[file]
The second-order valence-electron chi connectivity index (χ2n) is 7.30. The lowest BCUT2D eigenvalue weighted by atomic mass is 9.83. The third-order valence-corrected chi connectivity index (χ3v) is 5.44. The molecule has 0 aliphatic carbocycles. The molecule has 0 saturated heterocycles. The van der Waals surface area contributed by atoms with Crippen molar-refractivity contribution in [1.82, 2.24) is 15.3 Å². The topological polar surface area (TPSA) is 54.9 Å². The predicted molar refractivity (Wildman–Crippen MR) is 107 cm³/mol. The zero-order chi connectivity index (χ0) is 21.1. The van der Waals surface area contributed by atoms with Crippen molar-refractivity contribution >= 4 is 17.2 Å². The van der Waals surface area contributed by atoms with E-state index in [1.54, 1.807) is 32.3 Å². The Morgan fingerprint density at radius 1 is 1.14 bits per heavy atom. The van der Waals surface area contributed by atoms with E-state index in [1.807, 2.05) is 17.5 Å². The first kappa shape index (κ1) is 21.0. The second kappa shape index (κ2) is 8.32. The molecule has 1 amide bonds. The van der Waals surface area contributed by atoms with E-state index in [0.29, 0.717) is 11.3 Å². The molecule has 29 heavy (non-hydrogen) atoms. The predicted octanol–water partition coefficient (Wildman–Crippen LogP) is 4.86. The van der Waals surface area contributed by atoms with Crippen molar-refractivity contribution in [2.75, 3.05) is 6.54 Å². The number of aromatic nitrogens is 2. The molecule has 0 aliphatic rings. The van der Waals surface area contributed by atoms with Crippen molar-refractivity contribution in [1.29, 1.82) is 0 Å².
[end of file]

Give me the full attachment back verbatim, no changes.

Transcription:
The second-order valence-electron chi connectivity index (χ2n) is 7.30. The lowest BCUT2D eigenvalue weighted by atomic mass is 9.83. The third-order valence-corrected chi connectivity index (χ3v) is 5.44. The molecule has 0 aliphatic carbocycles. The molecule has 0 saturated heterocycles. The van der Waals surface area contributed by atoms with Crippen molar-refractivity contribution in [1.82, 2.24) is 15.3 Å². The topological polar surface area (TPSA) is 54.9 Å². The predicted molar refractivity (Wildman–Crippen MR) is 107 cm³/mol. The zero-order chi connectivity index (χ0) is 21.1. The van der Waals surface area contributed by atoms with Crippen molar-refractivity contribution >= 4 is 17.2 Å². The van der Waals surface area contributed by atoms with E-state index in [1.54, 1.807) is 32.3 Å². The Morgan fingerprint density at radius 1 is 1.14 bits per heavy atom. The van der Waals surface area contributed by atoms with E-state index in [1.807, 2.05) is 17.5 Å². The first kappa shape index (κ1) is 21.0. The second kappa shape index (κ2) is 8.32. The molecule has 1 amide bonds. The van der Waals surface area contributed by atoms with E-state index in [0.29, 0.717) is 11.3 Å². The molecule has 29 heavy (non-hydrogen) atoms. The predicted octanol–water partition coefficient (Wildman–Crippen LogP) is 4.86. The van der Waals surface area contributed by atoms with Crippen molar-refractivity contribution in [2.75, 3.05) is 6.54 Å². The number of aromatic nitrogens is 2. The molecule has 0 aliphatic rings. The van der Waals surface area contributed by atoms with Crippen molar-refractivity contribution in [1.29, 1.82) is 0 Å².